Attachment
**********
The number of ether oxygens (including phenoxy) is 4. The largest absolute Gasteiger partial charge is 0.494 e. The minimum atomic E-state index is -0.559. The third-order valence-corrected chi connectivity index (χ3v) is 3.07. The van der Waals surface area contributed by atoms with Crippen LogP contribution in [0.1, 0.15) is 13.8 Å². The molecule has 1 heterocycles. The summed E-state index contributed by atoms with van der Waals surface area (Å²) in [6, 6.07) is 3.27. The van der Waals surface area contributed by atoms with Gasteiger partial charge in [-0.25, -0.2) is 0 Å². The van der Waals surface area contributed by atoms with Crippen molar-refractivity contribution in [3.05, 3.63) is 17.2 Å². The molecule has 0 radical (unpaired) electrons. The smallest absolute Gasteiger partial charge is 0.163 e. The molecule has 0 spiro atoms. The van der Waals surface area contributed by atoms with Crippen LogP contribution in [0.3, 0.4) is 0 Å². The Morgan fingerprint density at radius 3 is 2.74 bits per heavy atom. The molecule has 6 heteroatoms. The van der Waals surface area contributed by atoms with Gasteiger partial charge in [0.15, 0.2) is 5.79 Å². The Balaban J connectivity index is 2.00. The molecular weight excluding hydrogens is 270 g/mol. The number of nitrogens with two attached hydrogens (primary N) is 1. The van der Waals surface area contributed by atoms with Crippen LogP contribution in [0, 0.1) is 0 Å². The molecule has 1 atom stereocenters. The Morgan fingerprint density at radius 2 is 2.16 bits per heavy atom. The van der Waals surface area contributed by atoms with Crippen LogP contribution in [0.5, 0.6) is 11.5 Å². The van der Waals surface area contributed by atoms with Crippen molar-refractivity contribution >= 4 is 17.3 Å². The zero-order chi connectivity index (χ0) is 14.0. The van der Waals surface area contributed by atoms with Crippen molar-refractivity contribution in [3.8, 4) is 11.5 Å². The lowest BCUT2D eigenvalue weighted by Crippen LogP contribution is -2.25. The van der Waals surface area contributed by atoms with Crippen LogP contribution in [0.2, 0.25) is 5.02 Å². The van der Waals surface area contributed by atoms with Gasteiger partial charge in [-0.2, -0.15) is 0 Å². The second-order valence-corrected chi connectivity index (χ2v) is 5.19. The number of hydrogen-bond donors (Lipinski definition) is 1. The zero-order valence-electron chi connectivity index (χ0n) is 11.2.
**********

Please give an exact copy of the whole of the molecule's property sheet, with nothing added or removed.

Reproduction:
The number of ether oxygens (including phenoxy) is 4. The largest absolute Gasteiger partial charge is 0.494 e. The minimum atomic E-state index is -0.559. The third-order valence-corrected chi connectivity index (χ3v) is 3.07. The van der Waals surface area contributed by atoms with Crippen LogP contribution in [0.1, 0.15) is 13.8 Å². The molecule has 1 heterocycles. The summed E-state index contributed by atoms with van der Waals surface area (Å²) in [6, 6.07) is 3.27. The van der Waals surface area contributed by atoms with Gasteiger partial charge in [-0.25, -0.2) is 0 Å². The van der Waals surface area contributed by atoms with Crippen molar-refractivity contribution in [3.05, 3.63) is 17.2 Å². The molecule has 0 radical (unpaired) electrons. The smallest absolute Gasteiger partial charge is 0.163 e. The molecule has 0 spiro atoms. The van der Waals surface area contributed by atoms with Crippen LogP contribution in [0.3, 0.4) is 0 Å². The Morgan fingerprint density at radius 3 is 2.74 bits per heavy atom. The molecule has 6 heteroatoms. The van der Waals surface area contributed by atoms with Gasteiger partial charge in [0.15, 0.2) is 5.79 Å². The Balaban J connectivity index is 2.00. The molecular weight excluding hydrogens is 270 g/mol. The number of nitrogens with two attached hydrogens (primary N) is 1. The van der Waals surface area contributed by atoms with Crippen LogP contribution in [0, 0.1) is 0 Å². The molecule has 1 atom stereocenters. The Morgan fingerprint density at radius 2 is 2.16 bits per heavy atom. The van der Waals surface area contributed by atoms with Crippen LogP contribution in [0.5, 0.6) is 11.5 Å². The van der Waals surface area contributed by atoms with Crippen molar-refractivity contribution >= 4 is 17.3 Å². The zero-order chi connectivity index (χ0) is 14.0. The van der Waals surface area contributed by atoms with Crippen molar-refractivity contribution in [3.8, 4) is 11.5 Å². The lowest BCUT2D eigenvalue weighted by Crippen LogP contribution is -2.25. The van der Waals surface area contributed by atoms with Crippen LogP contribution in [0.2, 0.25) is 5.02 Å². The van der Waals surface area contributed by atoms with Gasteiger partial charge in [-0.2, -0.15) is 0 Å². The second-order valence-corrected chi connectivity index (χ2v) is 5.19. The number of hydrogen-bond donors (Lipinski definition) is 1. The zero-order valence-electron chi connectivity index (χ0n) is 11.2.